Yet too many bike paths in the US fail to link up and, in too many cases, fail to deliver commuters either to work, to shopping or even to paths and trails set aside for recreation. The Wall Street Journal recently documented the disconnect.
So what to do? Here are my thoughts:
Legislators who worry about city air pollution, citizen health and climate change need to understand how Europe has financed and managed a vast network of bike paths—and the EU continues to invest. Those investments take not just hundreds but thousands of people out of their cars and puts them on bikes every day.
The industry should get out of the subsidy business. It can distort local and regional markets, particularly at retail. Worse, major suppliers can more easily get behind these programs and ultimately increase their market share to the disadvantage of smaller suppliers.
Subsidy programs are often complicated. Check out Denver’s to fully grasp the hoops a consumer, rich or poor, must jump through to qualify.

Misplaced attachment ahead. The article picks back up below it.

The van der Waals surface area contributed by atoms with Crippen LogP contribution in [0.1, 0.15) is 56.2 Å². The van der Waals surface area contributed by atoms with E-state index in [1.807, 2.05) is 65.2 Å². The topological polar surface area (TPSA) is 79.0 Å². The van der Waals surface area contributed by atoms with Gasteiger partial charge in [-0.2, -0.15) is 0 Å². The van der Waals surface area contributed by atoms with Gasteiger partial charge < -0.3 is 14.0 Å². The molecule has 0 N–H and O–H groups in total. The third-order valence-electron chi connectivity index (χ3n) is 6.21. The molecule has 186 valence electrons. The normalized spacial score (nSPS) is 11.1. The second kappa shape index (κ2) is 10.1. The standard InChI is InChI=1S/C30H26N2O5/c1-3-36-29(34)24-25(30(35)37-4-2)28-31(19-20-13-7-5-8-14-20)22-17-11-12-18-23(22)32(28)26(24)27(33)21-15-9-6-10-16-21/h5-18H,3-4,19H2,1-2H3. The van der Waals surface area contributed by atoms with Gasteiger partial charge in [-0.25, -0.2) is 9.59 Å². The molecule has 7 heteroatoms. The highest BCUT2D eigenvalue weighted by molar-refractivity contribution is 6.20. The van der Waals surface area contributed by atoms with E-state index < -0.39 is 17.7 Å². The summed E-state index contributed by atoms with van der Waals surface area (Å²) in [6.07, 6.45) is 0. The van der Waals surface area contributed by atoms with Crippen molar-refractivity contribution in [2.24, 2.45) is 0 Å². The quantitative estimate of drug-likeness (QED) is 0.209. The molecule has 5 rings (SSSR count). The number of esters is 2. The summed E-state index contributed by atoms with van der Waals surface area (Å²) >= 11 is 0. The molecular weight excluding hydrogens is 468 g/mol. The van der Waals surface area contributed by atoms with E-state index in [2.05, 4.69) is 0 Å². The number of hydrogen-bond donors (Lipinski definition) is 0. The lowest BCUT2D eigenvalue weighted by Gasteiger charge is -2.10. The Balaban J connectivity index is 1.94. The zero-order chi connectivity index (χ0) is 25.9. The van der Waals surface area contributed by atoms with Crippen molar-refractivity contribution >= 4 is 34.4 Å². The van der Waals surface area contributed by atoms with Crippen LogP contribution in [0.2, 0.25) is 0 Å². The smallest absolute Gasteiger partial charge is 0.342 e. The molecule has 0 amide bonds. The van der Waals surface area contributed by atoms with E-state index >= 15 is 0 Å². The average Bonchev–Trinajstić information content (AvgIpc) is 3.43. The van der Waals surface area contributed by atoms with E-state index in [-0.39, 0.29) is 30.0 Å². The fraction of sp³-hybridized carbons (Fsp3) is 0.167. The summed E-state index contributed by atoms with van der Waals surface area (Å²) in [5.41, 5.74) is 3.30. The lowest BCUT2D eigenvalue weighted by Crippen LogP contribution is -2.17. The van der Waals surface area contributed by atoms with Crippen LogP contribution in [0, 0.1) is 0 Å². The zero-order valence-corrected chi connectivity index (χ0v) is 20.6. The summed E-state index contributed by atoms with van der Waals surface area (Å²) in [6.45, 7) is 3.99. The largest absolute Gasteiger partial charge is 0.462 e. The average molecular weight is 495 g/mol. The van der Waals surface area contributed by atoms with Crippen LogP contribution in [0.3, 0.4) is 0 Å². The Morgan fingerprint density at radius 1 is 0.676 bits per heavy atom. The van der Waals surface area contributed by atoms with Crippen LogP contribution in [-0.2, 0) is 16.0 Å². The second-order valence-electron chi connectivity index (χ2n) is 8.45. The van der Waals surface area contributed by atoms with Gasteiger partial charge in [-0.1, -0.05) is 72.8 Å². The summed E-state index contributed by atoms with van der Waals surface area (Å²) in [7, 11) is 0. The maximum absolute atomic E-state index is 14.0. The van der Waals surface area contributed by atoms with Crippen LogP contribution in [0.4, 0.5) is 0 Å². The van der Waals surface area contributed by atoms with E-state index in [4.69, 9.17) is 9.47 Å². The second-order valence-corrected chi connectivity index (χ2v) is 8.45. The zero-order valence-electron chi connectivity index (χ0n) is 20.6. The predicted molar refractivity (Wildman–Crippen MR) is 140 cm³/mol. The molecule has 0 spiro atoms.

Focus on infrastructure instead. This is the gift that keeps on giving every day. The industry, as many have pointed out, has limited resources when lobbying to tap the public till for cycling-oriented programs. Begging for federal subsidies to sell e-bikes is a non-starter. But building infrastructure, maintaining and improving them has a measurable impact, especially as they serve low-income communities.
Finally, the industry must focus on that final mile from bus stops, railway stations or other points of access. Spend some of those lobbying dollars helping mass transportation improve across the board — federal, State and local levels. Good mass transportation has more impact on the quality of life for people of all income levels than any hodge-podge grouping of subsidy programs.
So focus on infrastructure, make the building trades an ally, and don’t get bogged down in penny-ante subsidy programs.